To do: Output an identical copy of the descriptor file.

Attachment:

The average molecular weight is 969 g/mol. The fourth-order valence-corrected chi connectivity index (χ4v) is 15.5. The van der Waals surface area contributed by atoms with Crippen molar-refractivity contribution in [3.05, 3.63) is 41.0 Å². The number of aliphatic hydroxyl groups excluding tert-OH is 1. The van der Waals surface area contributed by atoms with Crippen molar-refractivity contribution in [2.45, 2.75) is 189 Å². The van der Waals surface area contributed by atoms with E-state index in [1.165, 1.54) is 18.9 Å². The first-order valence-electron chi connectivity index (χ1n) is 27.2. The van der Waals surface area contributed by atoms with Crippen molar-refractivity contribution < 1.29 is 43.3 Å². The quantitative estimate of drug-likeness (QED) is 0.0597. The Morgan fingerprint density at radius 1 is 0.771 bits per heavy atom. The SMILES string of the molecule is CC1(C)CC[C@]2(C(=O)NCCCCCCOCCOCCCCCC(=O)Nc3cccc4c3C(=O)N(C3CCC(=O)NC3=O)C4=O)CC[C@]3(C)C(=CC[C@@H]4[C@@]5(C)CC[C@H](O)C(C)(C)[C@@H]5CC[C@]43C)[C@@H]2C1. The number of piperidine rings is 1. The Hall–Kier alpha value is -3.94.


The average molecular weight is 969 g/mol. The fourth-order valence-corrected chi connectivity index (χ4v) is 15.5. The van der Waals surface area contributed by atoms with Crippen molar-refractivity contribution in [3.05, 3.63) is 41.0 Å². The number of aliphatic hydroxyl groups excluding tert-OH is 1. The van der Waals surface area contributed by atoms with Crippen molar-refractivity contribution in [2.45, 2.75) is 189 Å². The van der Waals surface area contributed by atoms with E-state index in [1.165, 1.54) is 18.9 Å². The first-order valence-electron chi connectivity index (χ1n) is 27.2. The van der Waals surface area contributed by atoms with Crippen molar-refractivity contribution < 1.29 is 43.3 Å². The quantitative estimate of drug-likeness (QED) is 0.0597. The Morgan fingerprint density at radius 1 is 0.771 bits per heavy atom. The SMILES string of the molecule is CC1(C)CC[C@]2(C(=O)NCCCCCCOCCOCCCCCC(=O)Nc3cccc4c3C(=O)N(C3CCC(=O)NC3=O)C4=O)CC[C@]3(C)C(=CC[C@@H]4[C@@]5(C)CC[C@H](O)C(C)(C)[C@@H]5CC[C@]43C)[C@@H]2C1. The number of piperidine rings is 1. The Hall–Kier alpha value is -3.94.